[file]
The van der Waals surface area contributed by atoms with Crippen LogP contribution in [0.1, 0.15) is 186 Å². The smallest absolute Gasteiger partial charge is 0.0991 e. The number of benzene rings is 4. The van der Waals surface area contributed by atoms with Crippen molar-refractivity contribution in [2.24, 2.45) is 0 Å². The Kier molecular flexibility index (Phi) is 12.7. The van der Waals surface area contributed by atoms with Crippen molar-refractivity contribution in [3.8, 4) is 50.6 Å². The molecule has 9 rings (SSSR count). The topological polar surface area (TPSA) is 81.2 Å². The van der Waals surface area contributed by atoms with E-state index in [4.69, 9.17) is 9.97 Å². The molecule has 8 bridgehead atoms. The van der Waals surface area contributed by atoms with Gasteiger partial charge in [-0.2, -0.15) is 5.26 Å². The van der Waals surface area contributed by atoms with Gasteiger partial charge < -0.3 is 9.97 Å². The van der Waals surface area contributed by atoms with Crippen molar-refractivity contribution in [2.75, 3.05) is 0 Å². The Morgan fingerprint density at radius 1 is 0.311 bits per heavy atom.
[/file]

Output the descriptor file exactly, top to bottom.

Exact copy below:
The van der Waals surface area contributed by atoms with Crippen LogP contribution in [0.1, 0.15) is 186 Å². The smallest absolute Gasteiger partial charge is 0.0991 e. The number of benzene rings is 4. The van der Waals surface area contributed by atoms with Crippen molar-refractivity contribution in [2.24, 2.45) is 0 Å². The Kier molecular flexibility index (Phi) is 12.7. The van der Waals surface area contributed by atoms with Crippen molar-refractivity contribution in [3.8, 4) is 50.6 Å². The molecule has 9 rings (SSSR count). The topological polar surface area (TPSA) is 81.2 Å². The van der Waals surface area contributed by atoms with E-state index in [4.69, 9.17) is 9.97 Å². The molecule has 8 bridgehead atoms. The van der Waals surface area contributed by atoms with Gasteiger partial charge in [-0.2, -0.15) is 5.26 Å². The van der Waals surface area contributed by atoms with Gasteiger partial charge < -0.3 is 9.97 Å². The van der Waals surface area contributed by atoms with Crippen molar-refractivity contribution in [2.75, 3.05) is 0 Å². The Morgan fingerprint density at radius 1 is 0.311 bits per heavy atom.